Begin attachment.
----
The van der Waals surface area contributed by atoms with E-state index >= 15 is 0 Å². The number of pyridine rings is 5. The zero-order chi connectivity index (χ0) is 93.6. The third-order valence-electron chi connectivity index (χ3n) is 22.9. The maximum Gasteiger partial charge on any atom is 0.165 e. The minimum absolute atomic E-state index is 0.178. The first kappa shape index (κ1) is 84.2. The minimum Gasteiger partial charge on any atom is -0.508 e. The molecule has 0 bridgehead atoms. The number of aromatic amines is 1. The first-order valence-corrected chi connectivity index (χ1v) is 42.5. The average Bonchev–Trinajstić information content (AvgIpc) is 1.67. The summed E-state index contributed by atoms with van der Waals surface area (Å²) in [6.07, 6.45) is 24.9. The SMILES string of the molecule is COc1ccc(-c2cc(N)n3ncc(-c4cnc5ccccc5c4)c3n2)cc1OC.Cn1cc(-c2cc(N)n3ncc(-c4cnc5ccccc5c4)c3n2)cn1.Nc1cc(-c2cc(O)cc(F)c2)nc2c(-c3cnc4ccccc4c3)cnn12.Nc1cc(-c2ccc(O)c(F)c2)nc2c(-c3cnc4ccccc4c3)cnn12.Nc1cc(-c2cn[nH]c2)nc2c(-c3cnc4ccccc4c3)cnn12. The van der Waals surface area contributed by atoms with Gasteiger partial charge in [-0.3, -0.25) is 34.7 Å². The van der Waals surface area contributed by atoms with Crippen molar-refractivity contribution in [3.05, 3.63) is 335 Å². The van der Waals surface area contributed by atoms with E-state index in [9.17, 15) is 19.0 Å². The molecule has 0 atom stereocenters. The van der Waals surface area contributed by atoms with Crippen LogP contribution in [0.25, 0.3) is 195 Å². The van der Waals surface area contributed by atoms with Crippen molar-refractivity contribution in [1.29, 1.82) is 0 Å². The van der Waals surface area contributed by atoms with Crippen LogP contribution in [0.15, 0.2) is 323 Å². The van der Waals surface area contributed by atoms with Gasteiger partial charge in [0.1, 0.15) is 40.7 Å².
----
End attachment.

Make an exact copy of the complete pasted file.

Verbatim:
The van der Waals surface area contributed by atoms with E-state index >= 15 is 0 Å². The number of pyridine rings is 5. The zero-order chi connectivity index (χ0) is 93.6. The third-order valence-electron chi connectivity index (χ3n) is 22.9. The maximum Gasteiger partial charge on any atom is 0.165 e. The minimum absolute atomic E-state index is 0.178. The first kappa shape index (κ1) is 84.2. The minimum Gasteiger partial charge on any atom is -0.508 e. The molecule has 0 bridgehead atoms. The number of aromatic amines is 1. The first-order valence-corrected chi connectivity index (χ1v) is 42.5. The average Bonchev–Trinajstić information content (AvgIpc) is 1.67. The summed E-state index contributed by atoms with van der Waals surface area (Å²) in [6.07, 6.45) is 24.9. The SMILES string of the molecule is COc1ccc(-c2cc(N)n3ncc(-c4cnc5ccccc5c4)c3n2)cc1OC.Cn1cc(-c2cc(N)n3ncc(-c4cnc5ccccc5c4)c3n2)cn1.Nc1cc(-c2cc(O)cc(F)c2)nc2c(-c3cnc4ccccc4c3)cnn12.Nc1cc(-c2ccc(O)c(F)c2)nc2c(-c3cnc4ccccc4c3)cnn12.Nc1cc(-c2cn[nH]c2)nc2c(-c3cnc4ccccc4c3)cnn12. The van der Waals surface area contributed by atoms with Gasteiger partial charge in [-0.3, -0.25) is 34.7 Å². The van der Waals surface area contributed by atoms with Crippen molar-refractivity contribution in [3.05, 3.63) is 335 Å². The van der Waals surface area contributed by atoms with E-state index in [9.17, 15) is 19.0 Å². The molecule has 0 atom stereocenters. The van der Waals surface area contributed by atoms with Crippen LogP contribution in [0.25, 0.3) is 195 Å². The van der Waals surface area contributed by atoms with Crippen molar-refractivity contribution in [1.29, 1.82) is 0 Å². The van der Waals surface area contributed by atoms with Crippen LogP contribution in [0.15, 0.2) is 323 Å². The van der Waals surface area contributed by atoms with Gasteiger partial charge in [0.1, 0.15) is 40.7 Å².